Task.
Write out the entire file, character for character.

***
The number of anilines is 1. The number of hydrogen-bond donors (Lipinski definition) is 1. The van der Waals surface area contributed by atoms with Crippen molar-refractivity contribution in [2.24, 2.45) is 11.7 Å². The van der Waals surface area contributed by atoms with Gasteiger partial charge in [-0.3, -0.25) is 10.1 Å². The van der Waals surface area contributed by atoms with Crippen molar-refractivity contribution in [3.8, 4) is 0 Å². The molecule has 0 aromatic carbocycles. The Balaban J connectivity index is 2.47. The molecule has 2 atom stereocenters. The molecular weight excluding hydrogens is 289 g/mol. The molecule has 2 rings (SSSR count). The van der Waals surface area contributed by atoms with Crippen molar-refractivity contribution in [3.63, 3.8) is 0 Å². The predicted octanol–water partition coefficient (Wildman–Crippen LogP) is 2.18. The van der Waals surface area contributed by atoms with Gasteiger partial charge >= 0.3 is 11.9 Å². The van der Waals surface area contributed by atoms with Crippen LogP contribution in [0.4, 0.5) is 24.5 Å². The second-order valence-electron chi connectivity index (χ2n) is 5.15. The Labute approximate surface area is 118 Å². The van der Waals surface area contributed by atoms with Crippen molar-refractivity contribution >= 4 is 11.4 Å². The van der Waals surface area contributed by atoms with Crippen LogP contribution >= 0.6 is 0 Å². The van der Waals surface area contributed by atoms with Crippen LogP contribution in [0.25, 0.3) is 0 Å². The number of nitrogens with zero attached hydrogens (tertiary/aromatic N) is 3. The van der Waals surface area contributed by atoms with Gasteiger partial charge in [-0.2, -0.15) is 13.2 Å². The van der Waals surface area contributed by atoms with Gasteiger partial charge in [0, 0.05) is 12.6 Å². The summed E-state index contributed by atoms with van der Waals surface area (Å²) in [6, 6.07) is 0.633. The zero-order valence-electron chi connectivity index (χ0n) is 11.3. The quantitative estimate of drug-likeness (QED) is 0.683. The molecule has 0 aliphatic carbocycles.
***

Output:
The number of anilines is 1. The number of hydrogen-bond donors (Lipinski definition) is 1. The van der Waals surface area contributed by atoms with Crippen molar-refractivity contribution in [2.24, 2.45) is 11.7 Å². The van der Waals surface area contributed by atoms with Gasteiger partial charge in [-0.3, -0.25) is 10.1 Å². The van der Waals surface area contributed by atoms with Crippen molar-refractivity contribution in [3.8, 4) is 0 Å². The molecule has 0 aromatic carbocycles. The Balaban J connectivity index is 2.47. The molecule has 2 atom stereocenters. The molecular weight excluding hydrogens is 289 g/mol. The molecule has 2 rings (SSSR count). The van der Waals surface area contributed by atoms with Crippen molar-refractivity contribution in [3.63, 3.8) is 0 Å². The predicted octanol–water partition coefficient (Wildman–Crippen LogP) is 2.18. The van der Waals surface area contributed by atoms with Gasteiger partial charge >= 0.3 is 11.9 Å². The van der Waals surface area contributed by atoms with Crippen LogP contribution in [0.4, 0.5) is 24.5 Å². The second-order valence-electron chi connectivity index (χ2n) is 5.15. The Labute approximate surface area is 118 Å². The van der Waals surface area contributed by atoms with Crippen molar-refractivity contribution >= 4 is 11.4 Å². The van der Waals surface area contributed by atoms with Crippen LogP contribution >= 0.6 is 0 Å². The van der Waals surface area contributed by atoms with Crippen LogP contribution in [0.25, 0.3) is 0 Å². The number of nitrogens with zero attached hydrogens (tertiary/aromatic N) is 3. The van der Waals surface area contributed by atoms with Gasteiger partial charge in [-0.2, -0.15) is 13.2 Å². The van der Waals surface area contributed by atoms with Gasteiger partial charge in [0, 0.05) is 12.6 Å². The summed E-state index contributed by atoms with van der Waals surface area (Å²) in [6, 6.07) is 0.633. The zero-order valence-electron chi connectivity index (χ0n) is 11.3. The quantitative estimate of drug-likeness (QED) is 0.683. The molecule has 0 aliphatic carbocycles.